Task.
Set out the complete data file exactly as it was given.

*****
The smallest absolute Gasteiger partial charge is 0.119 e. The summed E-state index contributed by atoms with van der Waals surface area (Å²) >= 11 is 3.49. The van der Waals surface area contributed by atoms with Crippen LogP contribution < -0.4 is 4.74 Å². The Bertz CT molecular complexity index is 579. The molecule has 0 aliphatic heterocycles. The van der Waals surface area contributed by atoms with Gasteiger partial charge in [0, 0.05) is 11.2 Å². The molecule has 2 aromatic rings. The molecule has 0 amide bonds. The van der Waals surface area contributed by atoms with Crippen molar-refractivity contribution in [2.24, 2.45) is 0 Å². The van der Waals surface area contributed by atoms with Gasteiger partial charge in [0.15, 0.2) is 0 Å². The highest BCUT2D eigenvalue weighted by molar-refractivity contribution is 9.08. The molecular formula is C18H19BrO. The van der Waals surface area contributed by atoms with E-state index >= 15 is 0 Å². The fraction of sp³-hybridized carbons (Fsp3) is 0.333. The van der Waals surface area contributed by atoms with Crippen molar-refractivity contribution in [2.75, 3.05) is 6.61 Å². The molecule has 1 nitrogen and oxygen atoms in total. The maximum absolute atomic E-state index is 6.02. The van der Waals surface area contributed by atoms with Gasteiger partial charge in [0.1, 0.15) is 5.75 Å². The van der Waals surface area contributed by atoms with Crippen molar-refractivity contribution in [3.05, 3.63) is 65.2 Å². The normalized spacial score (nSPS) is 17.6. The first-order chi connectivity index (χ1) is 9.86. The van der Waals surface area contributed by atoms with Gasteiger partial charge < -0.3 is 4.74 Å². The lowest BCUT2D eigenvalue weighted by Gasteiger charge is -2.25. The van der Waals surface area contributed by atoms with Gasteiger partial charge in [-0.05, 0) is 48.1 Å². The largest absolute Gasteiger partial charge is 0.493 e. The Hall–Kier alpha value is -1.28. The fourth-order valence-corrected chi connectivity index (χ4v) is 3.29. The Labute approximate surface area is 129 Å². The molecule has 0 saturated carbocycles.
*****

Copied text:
The smallest absolute Gasteiger partial charge is 0.119 e. The summed E-state index contributed by atoms with van der Waals surface area (Å²) >= 11 is 3.49. The van der Waals surface area contributed by atoms with Crippen LogP contribution < -0.4 is 4.74 Å². The Bertz CT molecular complexity index is 579. The molecule has 0 aliphatic heterocycles. The van der Waals surface area contributed by atoms with Gasteiger partial charge in [0, 0.05) is 11.2 Å². The molecule has 2 aromatic rings. The molecule has 0 amide bonds. The van der Waals surface area contributed by atoms with Crippen molar-refractivity contribution in [2.24, 2.45) is 0 Å². The van der Waals surface area contributed by atoms with Gasteiger partial charge in [0.15, 0.2) is 0 Å². The highest BCUT2D eigenvalue weighted by molar-refractivity contribution is 9.08. The molecular formula is C18H19BrO. The van der Waals surface area contributed by atoms with E-state index >= 15 is 0 Å². The fraction of sp³-hybridized carbons (Fsp3) is 0.333. The van der Waals surface area contributed by atoms with Crippen molar-refractivity contribution in [2.75, 3.05) is 6.61 Å². The molecule has 1 nitrogen and oxygen atoms in total. The maximum absolute atomic E-state index is 6.02. The van der Waals surface area contributed by atoms with Gasteiger partial charge in [0.1, 0.15) is 5.75 Å². The van der Waals surface area contributed by atoms with Crippen molar-refractivity contribution in [3.05, 3.63) is 65.2 Å². The normalized spacial score (nSPS) is 17.6. The first-order chi connectivity index (χ1) is 9.86. The van der Waals surface area contributed by atoms with Gasteiger partial charge < -0.3 is 4.74 Å². The lowest BCUT2D eigenvalue weighted by Gasteiger charge is -2.25. The van der Waals surface area contributed by atoms with Gasteiger partial charge in [-0.05, 0) is 48.1 Å². The largest absolute Gasteiger partial charge is 0.493 e. The Hall–Kier alpha value is -1.28. The fourth-order valence-corrected chi connectivity index (χ4v) is 3.29. The Labute approximate surface area is 129 Å². The molecule has 0 saturated carbocycles.